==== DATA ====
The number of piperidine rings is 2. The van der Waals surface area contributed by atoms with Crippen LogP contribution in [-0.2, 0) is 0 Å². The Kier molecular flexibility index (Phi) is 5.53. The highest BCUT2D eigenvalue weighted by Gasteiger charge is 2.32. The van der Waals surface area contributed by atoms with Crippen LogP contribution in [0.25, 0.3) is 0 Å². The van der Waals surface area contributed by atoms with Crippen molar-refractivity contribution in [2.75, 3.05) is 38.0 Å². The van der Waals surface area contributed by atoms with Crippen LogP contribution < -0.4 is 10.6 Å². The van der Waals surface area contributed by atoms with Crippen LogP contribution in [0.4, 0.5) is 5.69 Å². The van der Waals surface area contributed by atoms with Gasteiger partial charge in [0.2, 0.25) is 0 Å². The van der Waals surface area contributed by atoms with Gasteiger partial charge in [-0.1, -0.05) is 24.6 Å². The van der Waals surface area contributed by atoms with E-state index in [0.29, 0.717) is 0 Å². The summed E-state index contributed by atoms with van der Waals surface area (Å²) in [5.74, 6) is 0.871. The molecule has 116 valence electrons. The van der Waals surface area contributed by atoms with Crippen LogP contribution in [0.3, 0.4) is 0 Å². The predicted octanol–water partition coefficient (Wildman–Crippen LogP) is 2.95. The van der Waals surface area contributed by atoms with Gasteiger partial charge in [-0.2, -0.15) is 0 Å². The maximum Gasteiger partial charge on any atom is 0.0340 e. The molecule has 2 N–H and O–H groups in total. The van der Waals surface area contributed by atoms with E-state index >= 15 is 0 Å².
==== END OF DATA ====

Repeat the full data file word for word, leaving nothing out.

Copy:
The number of piperidine rings is 2. The van der Waals surface area contributed by atoms with Crippen LogP contribution in [-0.2, 0) is 0 Å². The Kier molecular flexibility index (Phi) is 5.53. The highest BCUT2D eigenvalue weighted by Gasteiger charge is 2.32. The van der Waals surface area contributed by atoms with Crippen LogP contribution in [0.25, 0.3) is 0 Å². The van der Waals surface area contributed by atoms with Crippen molar-refractivity contribution in [2.75, 3.05) is 38.0 Å². The van der Waals surface area contributed by atoms with Crippen LogP contribution < -0.4 is 10.6 Å². The van der Waals surface area contributed by atoms with Crippen LogP contribution in [0.4, 0.5) is 5.69 Å². The van der Waals surface area contributed by atoms with Gasteiger partial charge in [0.2, 0.25) is 0 Å². The van der Waals surface area contributed by atoms with Gasteiger partial charge in [-0.1, -0.05) is 24.6 Å². The van der Waals surface area contributed by atoms with E-state index in [0.29, 0.717) is 0 Å². The summed E-state index contributed by atoms with van der Waals surface area (Å²) in [5.74, 6) is 0.871. The molecule has 116 valence electrons. The van der Waals surface area contributed by atoms with Crippen LogP contribution in [0.3, 0.4) is 0 Å². The predicted octanol–water partition coefficient (Wildman–Crippen LogP) is 2.95. The van der Waals surface area contributed by atoms with Gasteiger partial charge in [-0.2, -0.15) is 0 Å². The maximum Gasteiger partial charge on any atom is 0.0340 e. The molecule has 2 N–H and O–H groups in total. The van der Waals surface area contributed by atoms with E-state index >= 15 is 0 Å².